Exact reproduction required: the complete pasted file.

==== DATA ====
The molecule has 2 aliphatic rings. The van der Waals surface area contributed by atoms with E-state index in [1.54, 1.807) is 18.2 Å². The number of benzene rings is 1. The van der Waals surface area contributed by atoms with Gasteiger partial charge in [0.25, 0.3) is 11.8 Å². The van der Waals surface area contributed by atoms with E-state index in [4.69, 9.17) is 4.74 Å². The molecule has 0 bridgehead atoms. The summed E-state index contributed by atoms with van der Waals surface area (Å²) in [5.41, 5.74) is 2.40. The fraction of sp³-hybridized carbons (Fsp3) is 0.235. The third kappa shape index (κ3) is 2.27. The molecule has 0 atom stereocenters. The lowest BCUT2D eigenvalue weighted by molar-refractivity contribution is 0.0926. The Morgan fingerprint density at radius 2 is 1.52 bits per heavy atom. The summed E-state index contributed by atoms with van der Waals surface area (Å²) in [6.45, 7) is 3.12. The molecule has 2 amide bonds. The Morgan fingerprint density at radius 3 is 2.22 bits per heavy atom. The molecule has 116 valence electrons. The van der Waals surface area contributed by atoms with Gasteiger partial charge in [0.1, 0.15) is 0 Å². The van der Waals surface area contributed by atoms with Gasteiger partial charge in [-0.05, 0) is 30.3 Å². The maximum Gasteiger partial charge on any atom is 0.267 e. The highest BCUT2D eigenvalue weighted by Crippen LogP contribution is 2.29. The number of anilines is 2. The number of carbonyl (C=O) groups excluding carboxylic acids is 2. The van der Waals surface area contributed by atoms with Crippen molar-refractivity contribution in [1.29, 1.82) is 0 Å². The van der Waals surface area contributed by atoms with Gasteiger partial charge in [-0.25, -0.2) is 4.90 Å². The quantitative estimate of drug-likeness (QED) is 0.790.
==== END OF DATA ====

The molecule has 2 aliphatic rings. The van der Waals surface area contributed by atoms with E-state index in [1.54, 1.807) is 18.2 Å². The number of benzene rings is 1. The van der Waals surface area contributed by atoms with Gasteiger partial charge in [0.25, 0.3) is 11.8 Å². The van der Waals surface area contributed by atoms with E-state index in [4.69, 9.17) is 4.74 Å². The molecule has 0 bridgehead atoms. The summed E-state index contributed by atoms with van der Waals surface area (Å²) in [5.41, 5.74) is 2.40. The fraction of sp³-hybridized carbons (Fsp3) is 0.235. The third kappa shape index (κ3) is 2.27. The molecule has 0 atom stereocenters. The lowest BCUT2D eigenvalue weighted by molar-refractivity contribution is 0.0926. The Morgan fingerprint density at radius 2 is 1.52 bits per heavy atom. The summed E-state index contributed by atoms with van der Waals surface area (Å²) in [6.45, 7) is 3.12. The molecule has 2 amide bonds. The Morgan fingerprint density at radius 3 is 2.22 bits per heavy atom. The molecule has 116 valence electrons. The van der Waals surface area contributed by atoms with Gasteiger partial charge in [0.1, 0.15) is 0 Å². The van der Waals surface area contributed by atoms with Gasteiger partial charge in [-0.05, 0) is 30.3 Å². The maximum Gasteiger partial charge on any atom is 0.267 e. The highest BCUT2D eigenvalue weighted by Crippen LogP contribution is 2.29. The number of anilines is 2. The number of carbonyl (C=O) groups excluding carboxylic acids is 2. The van der Waals surface area contributed by atoms with Crippen molar-refractivity contribution in [1.29, 1.82) is 0 Å². The van der Waals surface area contributed by atoms with Gasteiger partial charge in [-0.25, -0.2) is 4.90 Å². The quantitative estimate of drug-likeness (QED) is 0.790.